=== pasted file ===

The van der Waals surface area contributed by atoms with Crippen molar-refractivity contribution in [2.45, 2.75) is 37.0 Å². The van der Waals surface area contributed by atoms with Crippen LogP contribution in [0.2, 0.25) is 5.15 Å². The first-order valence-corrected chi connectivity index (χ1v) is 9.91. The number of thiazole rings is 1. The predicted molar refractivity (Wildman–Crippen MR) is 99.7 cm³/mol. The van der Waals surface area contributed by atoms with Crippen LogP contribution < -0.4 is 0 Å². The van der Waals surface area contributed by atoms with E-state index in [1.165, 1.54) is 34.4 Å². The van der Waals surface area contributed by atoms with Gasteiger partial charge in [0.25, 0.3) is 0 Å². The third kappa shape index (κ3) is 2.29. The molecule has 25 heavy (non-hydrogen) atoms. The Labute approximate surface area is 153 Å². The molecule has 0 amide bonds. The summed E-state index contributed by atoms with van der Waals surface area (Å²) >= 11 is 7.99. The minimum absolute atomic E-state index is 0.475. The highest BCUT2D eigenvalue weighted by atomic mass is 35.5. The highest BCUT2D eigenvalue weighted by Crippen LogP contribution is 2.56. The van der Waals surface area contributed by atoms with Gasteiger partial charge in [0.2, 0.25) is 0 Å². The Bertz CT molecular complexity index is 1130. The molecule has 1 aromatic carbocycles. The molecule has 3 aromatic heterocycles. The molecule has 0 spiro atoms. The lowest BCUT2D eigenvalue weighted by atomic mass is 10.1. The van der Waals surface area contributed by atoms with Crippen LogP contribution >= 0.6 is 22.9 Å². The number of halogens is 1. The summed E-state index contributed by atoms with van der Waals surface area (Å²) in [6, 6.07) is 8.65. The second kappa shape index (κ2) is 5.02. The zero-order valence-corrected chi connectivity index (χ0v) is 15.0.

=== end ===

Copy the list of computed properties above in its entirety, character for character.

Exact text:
The van der Waals surface area contributed by atoms with Crippen molar-refractivity contribution in [2.45, 2.75) is 37.0 Å². The van der Waals surface area contributed by atoms with Crippen LogP contribution in [0.2, 0.25) is 5.15 Å². The first-order valence-corrected chi connectivity index (χ1v) is 9.91. The number of thiazole rings is 1. The predicted molar refractivity (Wildman–Crippen MR) is 99.7 cm³/mol. The van der Waals surface area contributed by atoms with Crippen LogP contribution < -0.4 is 0 Å². The van der Waals surface area contributed by atoms with E-state index in [1.165, 1.54) is 34.4 Å². The van der Waals surface area contributed by atoms with Gasteiger partial charge in [0.25, 0.3) is 0 Å². The third kappa shape index (κ3) is 2.29. The molecule has 25 heavy (non-hydrogen) atoms. The Labute approximate surface area is 153 Å². The molecule has 0 amide bonds. The summed E-state index contributed by atoms with van der Waals surface area (Å²) >= 11 is 7.99. The minimum absolute atomic E-state index is 0.475. The highest BCUT2D eigenvalue weighted by atomic mass is 35.5. The highest BCUT2D eigenvalue weighted by Crippen LogP contribution is 2.56. The van der Waals surface area contributed by atoms with Gasteiger partial charge in [0.2, 0.25) is 0 Å². The Bertz CT molecular complexity index is 1130. The molecule has 1 aromatic carbocycles. The molecule has 3 aromatic heterocycles. The molecule has 0 spiro atoms. The lowest BCUT2D eigenvalue weighted by atomic mass is 10.1. The van der Waals surface area contributed by atoms with Crippen LogP contribution >= 0.6 is 22.9 Å². The number of halogens is 1. The summed E-state index contributed by atoms with van der Waals surface area (Å²) in [6, 6.07) is 8.65. The second kappa shape index (κ2) is 5.02. The zero-order valence-corrected chi connectivity index (χ0v) is 15.0.